Alan Chartock: Courage, sacrifice, freedom
GREAT BARRINGTON -- Friday -- D-Day -- during the WAMC fund drive, I thought a great deal about all the sacrifices that have been made by so many Americans of every stripe.
Hitler, with all his hatred and vituperation and wholesale slaughter, had declared war on the world and incredibly, he almost won. The fact that this paranoid, pathological monster could have captured all of Europe with no one doing anything about his aggression is almost too difficult to comprehend. Nevertheless, he did it and was nearly successful in his efforts at world domination.
People will always argue about whether Germany and her allies could have won the war and I have always believed they might have. If the Germans had won the Battle of the Bulge, if the development of the jet plane by the Germans had come just a few years earlier and if the German efforts to develop an atomic weapon had succeeded, it could have gone south for the Allies.
It took everything that Franklin Roosevelt had to position the United States in a place where civilization could be defended. He got there with Fireside Chats, and with Lend-Lease, and with his masterful timing that enabled him to change the minds of both the politicians and a population that had no desire to replicate the carnage of the first World War. Nevertheless, and thank God, he did it.
When we got into the war, there was massive economic and military mobilization. Americans gave everything they could. The bought war bonds to support the war and they worked in defense plants.
Millions of Americans were conscripted into the Army and the Navy. They fought around the world, first as underdogs and then slowly but surely, they began to get the upper hand. And then, 70 years ago Friday, the most massive naval invasion ever before undertaken took place on the beaches of Normandy.
We are told by the historians that we fooled the Germans by having Gen. George Patton set up a false army to convince the Germans that we were going ashore in Calais. I’ve always wondered how fooled they actually were, since so many of our invaders lost their lives to a fierce "underprepared" German army. We know that Erwin Rommel had set up an Atlantic Wall that he considered to be impenetrable. We also know that Gen. Dwight Eisenhower and President Roosevelt had their own doubts as to whether the invasion would work.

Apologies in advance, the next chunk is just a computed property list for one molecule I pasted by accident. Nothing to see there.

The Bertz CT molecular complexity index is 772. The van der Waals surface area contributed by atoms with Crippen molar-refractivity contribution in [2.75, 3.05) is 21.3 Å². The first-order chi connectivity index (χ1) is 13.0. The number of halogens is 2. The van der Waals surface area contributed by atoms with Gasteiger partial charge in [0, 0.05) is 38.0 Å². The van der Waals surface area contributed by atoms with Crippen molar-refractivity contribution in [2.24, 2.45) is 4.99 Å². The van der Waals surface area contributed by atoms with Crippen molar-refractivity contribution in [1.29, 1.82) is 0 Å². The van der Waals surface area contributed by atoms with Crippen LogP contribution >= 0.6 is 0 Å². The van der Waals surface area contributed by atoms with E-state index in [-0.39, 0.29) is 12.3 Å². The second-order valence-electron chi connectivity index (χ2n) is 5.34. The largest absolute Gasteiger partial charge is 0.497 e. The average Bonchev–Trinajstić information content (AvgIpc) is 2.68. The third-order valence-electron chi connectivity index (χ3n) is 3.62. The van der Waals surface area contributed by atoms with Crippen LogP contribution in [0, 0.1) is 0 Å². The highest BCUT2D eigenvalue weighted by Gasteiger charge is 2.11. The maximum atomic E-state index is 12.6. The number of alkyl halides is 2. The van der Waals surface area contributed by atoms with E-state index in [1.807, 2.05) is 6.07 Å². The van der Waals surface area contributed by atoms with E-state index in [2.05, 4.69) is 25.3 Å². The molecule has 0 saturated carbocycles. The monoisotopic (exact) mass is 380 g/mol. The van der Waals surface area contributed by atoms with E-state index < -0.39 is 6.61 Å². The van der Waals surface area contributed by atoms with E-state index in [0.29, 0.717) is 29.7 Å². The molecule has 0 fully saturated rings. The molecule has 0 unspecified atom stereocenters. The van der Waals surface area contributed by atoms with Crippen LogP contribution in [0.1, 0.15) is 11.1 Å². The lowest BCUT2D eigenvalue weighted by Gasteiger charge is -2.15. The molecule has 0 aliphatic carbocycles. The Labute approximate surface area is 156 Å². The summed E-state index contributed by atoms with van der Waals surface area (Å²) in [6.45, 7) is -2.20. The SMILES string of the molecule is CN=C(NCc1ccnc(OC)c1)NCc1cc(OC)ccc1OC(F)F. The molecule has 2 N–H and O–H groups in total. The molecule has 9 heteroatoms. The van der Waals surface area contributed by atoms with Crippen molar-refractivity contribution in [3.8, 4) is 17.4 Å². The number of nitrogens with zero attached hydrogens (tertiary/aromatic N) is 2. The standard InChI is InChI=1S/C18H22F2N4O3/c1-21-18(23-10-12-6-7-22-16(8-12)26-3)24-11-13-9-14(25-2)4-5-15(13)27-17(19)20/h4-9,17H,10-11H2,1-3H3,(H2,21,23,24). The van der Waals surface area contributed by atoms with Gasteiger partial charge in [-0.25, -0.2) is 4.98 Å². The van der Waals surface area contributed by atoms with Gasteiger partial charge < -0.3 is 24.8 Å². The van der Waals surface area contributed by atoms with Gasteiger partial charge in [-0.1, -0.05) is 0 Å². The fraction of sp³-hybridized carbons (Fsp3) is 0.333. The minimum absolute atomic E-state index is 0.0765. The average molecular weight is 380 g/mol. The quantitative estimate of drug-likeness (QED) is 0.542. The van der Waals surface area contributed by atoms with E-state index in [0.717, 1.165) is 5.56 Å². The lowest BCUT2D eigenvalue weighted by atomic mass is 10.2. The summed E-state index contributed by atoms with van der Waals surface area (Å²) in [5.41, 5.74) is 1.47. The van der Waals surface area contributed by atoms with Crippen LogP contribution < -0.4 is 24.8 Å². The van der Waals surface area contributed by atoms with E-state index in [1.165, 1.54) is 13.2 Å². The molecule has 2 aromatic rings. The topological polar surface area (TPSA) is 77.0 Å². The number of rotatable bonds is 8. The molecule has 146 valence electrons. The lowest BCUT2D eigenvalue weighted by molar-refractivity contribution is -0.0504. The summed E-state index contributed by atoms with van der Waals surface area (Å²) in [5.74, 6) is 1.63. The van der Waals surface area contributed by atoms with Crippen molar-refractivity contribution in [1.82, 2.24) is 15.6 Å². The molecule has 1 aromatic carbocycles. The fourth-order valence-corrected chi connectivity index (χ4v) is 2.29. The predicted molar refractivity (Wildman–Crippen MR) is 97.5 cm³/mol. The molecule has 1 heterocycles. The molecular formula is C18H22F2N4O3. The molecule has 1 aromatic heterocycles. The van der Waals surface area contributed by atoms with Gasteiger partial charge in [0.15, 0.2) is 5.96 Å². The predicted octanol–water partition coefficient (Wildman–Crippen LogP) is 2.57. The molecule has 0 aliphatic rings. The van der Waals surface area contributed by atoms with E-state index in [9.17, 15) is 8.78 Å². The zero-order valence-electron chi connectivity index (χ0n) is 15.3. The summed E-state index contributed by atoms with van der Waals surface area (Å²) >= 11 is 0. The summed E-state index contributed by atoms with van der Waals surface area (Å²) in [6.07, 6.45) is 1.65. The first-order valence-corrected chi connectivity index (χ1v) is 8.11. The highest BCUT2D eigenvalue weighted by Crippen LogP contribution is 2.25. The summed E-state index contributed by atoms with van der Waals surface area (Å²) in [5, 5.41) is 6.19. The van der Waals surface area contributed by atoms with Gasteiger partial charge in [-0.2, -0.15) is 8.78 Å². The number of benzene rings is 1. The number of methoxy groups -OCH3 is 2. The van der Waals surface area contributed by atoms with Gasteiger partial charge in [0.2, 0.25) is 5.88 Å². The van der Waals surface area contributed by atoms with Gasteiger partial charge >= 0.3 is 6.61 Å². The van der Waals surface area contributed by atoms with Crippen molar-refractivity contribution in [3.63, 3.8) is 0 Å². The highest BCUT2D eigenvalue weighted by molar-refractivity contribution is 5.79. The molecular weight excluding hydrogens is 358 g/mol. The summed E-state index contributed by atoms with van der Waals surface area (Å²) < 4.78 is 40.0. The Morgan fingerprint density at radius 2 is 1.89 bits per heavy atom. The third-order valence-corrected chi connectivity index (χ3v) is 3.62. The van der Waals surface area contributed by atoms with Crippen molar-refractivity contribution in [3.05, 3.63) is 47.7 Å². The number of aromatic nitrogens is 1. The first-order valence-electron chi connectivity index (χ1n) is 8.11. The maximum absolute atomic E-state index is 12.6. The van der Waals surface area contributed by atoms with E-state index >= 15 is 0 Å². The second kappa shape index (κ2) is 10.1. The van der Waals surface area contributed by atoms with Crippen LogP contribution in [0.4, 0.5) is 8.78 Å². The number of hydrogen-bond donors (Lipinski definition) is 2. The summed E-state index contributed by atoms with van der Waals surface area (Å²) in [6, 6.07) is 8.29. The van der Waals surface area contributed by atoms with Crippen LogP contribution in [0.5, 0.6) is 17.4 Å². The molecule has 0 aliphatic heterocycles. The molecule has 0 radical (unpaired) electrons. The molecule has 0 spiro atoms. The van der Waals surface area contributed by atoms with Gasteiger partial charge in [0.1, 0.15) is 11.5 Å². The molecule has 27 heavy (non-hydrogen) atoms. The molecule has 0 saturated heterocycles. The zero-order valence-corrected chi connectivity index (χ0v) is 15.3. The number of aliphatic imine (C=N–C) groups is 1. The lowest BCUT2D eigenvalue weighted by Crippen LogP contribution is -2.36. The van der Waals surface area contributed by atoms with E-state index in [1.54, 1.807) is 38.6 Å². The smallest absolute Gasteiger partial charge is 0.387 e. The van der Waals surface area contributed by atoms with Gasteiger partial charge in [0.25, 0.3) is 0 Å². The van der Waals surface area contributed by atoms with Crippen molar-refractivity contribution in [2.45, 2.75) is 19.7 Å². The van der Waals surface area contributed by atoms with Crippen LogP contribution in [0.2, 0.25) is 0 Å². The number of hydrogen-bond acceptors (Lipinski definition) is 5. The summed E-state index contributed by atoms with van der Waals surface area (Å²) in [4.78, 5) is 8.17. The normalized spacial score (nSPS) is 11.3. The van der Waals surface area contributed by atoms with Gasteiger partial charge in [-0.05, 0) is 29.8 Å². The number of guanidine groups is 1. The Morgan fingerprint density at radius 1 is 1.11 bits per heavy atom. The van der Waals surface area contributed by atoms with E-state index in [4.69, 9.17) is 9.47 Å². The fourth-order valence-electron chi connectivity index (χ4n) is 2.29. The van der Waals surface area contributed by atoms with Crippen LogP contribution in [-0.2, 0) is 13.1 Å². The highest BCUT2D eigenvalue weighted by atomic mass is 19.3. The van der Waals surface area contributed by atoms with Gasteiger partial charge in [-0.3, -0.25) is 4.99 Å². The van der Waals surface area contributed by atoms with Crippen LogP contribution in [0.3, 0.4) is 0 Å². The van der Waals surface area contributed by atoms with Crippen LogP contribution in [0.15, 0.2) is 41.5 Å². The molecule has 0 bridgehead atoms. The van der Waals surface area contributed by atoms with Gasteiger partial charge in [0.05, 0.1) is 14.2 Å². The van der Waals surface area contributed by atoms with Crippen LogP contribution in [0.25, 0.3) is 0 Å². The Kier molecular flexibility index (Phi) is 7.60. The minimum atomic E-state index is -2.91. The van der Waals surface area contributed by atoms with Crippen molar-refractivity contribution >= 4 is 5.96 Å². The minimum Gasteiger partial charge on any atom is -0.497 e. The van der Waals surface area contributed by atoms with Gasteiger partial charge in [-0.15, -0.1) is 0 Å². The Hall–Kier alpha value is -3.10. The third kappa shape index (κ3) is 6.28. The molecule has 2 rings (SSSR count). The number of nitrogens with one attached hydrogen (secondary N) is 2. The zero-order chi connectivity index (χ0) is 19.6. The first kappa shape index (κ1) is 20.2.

But work it did, at tremendous cost. There were dead soldiers who would never have children. There were wives who remained widows for the rest of their lives. There were children born who would never see their fathers. But the sacrifice was made and the world was saved. This was truly the greatest generation. All of us who live on in our world owe everything to the men and women who served the common interest so that democracy could be preserved.
And that brings me to the final point, which is how much we owe those who gave their all. They fought for democracy and we owe them that. They gave their lives and their limbs so that everyone would have a chance to vote and decide how we would run this country.
As it turns out, all of that is slipping away from us as we realize that government is for sale to the highest bidder. A cabal of greedy politicians of both parties has sold out the democracy. People give money to politicians because they want something and believe me, they get it. So, because our people gave their all, we owe it to them to be courageous and stand up to the bullies and the cheap tin-horn politicians. We certainly owe our pledge to keep the American dream alive to the men who went ashore that June 6th and sacrificed everything.
We have to show some courage, too.
Alan Chartock, a Great Barrington resident, is president and CEO of WAMC Northeast Public Radio and a professor emeritus of communications at SUNY-Albany.
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